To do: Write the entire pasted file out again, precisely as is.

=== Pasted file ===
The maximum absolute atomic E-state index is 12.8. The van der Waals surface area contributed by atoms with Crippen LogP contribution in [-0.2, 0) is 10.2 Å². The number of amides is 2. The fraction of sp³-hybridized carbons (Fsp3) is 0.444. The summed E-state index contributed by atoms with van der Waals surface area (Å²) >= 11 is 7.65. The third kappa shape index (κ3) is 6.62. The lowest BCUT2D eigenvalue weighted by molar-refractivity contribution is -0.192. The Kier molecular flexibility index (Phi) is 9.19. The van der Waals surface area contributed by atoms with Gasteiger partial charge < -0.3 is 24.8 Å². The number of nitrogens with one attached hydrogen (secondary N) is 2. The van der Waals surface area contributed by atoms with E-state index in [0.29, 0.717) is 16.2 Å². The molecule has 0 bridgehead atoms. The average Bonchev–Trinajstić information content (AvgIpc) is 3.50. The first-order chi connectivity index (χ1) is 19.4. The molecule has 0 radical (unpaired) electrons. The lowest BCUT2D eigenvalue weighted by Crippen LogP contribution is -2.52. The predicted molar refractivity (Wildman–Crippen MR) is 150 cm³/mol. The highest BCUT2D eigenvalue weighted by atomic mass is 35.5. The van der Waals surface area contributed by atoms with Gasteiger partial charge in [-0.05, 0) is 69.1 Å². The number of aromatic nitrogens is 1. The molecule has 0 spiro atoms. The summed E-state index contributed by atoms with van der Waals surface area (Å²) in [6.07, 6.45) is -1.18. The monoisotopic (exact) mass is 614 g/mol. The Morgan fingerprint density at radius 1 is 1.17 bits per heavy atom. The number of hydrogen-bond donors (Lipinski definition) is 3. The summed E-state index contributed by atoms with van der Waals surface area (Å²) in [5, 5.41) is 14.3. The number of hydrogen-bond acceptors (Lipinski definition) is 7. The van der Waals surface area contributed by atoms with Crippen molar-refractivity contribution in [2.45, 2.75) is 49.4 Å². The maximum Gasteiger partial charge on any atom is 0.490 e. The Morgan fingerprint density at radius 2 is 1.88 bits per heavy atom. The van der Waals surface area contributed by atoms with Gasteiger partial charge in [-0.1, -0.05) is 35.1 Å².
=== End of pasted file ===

The maximum absolute atomic E-state index is 12.8. The van der Waals surface area contributed by atoms with Crippen LogP contribution in [-0.2, 0) is 10.2 Å². The number of amides is 2. The fraction of sp³-hybridized carbons (Fsp3) is 0.444. The summed E-state index contributed by atoms with van der Waals surface area (Å²) >= 11 is 7.65. The third kappa shape index (κ3) is 6.62. The lowest BCUT2D eigenvalue weighted by molar-refractivity contribution is -0.192. The Kier molecular flexibility index (Phi) is 9.19. The van der Waals surface area contributed by atoms with Gasteiger partial charge < -0.3 is 24.8 Å². The number of nitrogens with one attached hydrogen (secondary N) is 2. The van der Waals surface area contributed by atoms with E-state index in [0.29, 0.717) is 16.2 Å². The molecule has 0 bridgehead atoms. The average Bonchev–Trinajstić information content (AvgIpc) is 3.50. The first-order chi connectivity index (χ1) is 19.4. The molecule has 0 radical (unpaired) electrons. The lowest BCUT2D eigenvalue weighted by Crippen LogP contribution is -2.52. The predicted molar refractivity (Wildman–Crippen MR) is 150 cm³/mol. The highest BCUT2D eigenvalue weighted by atomic mass is 35.5. The van der Waals surface area contributed by atoms with Gasteiger partial charge in [-0.05, 0) is 69.1 Å². The number of aromatic nitrogens is 1. The molecule has 0 spiro atoms. The summed E-state index contributed by atoms with van der Waals surface area (Å²) in [6.07, 6.45) is -1.18. The monoisotopic (exact) mass is 614 g/mol. The Morgan fingerprint density at radius 1 is 1.17 bits per heavy atom. The number of hydrogen-bond donors (Lipinski definition) is 3. The summed E-state index contributed by atoms with van der Waals surface area (Å²) in [5, 5.41) is 14.3. The number of hydrogen-bond acceptors (Lipinski definition) is 7. The van der Waals surface area contributed by atoms with Crippen molar-refractivity contribution in [2.45, 2.75) is 49.4 Å². The maximum Gasteiger partial charge on any atom is 0.490 e. The Morgan fingerprint density at radius 2 is 1.88 bits per heavy atom. The van der Waals surface area contributed by atoms with Gasteiger partial charge in [-0.1, -0.05) is 35.1 Å².